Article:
Anti-addiction measures in games need to be stricter, says China’s consumer rights watchdog
Tencent and NetEase both have games that fail to adequately limit access to minors, the group says
In most places, parents have to limit the time their kids spend playing games themselves. But in China, the games police themselves, locking kids out if they play too much.
Only 17 of the 50 games tested required users to log in with real names, according to the report. In two of the 17 games that enforce real name registration, the association says they passed the verification with fake ID numbers.
As the largest gaming company in China (and the world, for that matter), Tencent has a lot on the line when it comes to following the country’s regulations. The company’s two biggest blockbuster games, Honor of Kings (aka Arena of Valor) and PUBG Mobile: Exhilarating Battlefield, were among the 17 games that required real name verification.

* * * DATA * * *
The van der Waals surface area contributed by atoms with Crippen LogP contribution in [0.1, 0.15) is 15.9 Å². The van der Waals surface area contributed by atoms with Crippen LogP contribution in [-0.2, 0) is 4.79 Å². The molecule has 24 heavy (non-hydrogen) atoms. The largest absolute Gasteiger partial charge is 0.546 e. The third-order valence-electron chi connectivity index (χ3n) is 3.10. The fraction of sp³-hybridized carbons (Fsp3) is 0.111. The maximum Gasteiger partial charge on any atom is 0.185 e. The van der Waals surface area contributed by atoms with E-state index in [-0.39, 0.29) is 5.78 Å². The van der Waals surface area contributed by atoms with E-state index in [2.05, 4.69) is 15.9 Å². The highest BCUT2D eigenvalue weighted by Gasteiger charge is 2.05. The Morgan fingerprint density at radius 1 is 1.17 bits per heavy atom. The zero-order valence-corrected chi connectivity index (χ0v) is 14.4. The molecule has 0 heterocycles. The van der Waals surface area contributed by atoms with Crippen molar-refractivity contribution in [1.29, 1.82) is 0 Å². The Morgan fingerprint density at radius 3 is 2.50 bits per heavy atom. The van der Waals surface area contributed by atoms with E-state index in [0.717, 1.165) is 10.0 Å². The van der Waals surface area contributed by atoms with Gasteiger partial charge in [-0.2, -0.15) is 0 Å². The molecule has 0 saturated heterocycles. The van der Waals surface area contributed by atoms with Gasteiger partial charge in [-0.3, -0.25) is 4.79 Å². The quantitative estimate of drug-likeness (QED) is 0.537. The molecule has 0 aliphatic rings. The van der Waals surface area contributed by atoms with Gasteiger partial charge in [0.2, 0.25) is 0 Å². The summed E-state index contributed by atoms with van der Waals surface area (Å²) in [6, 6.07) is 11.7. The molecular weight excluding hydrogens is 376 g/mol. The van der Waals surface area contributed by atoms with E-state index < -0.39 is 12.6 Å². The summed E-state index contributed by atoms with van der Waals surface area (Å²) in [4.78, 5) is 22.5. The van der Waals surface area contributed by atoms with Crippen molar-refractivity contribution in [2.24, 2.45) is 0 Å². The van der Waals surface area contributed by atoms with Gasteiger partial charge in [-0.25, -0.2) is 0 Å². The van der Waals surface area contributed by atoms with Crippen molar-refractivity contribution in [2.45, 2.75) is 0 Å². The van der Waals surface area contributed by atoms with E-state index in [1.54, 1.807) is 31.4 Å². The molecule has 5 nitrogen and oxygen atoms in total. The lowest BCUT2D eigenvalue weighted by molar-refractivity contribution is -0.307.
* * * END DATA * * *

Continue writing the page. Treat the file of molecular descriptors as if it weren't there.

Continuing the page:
The association also says that after reaching the time limit and getting locked out of one Tencent game, they could still log into another game from the same company. Among those surveyed in the report, 30% of minors say that they use another account or play another game to get around anti-addiction systems.
Tencent and NetEase have not responded to our request for comment.
The report also says that some games are asking for too much information from users. Three of the 50 games tested requested access to call logs, and one requested read and write permissions for the calendar.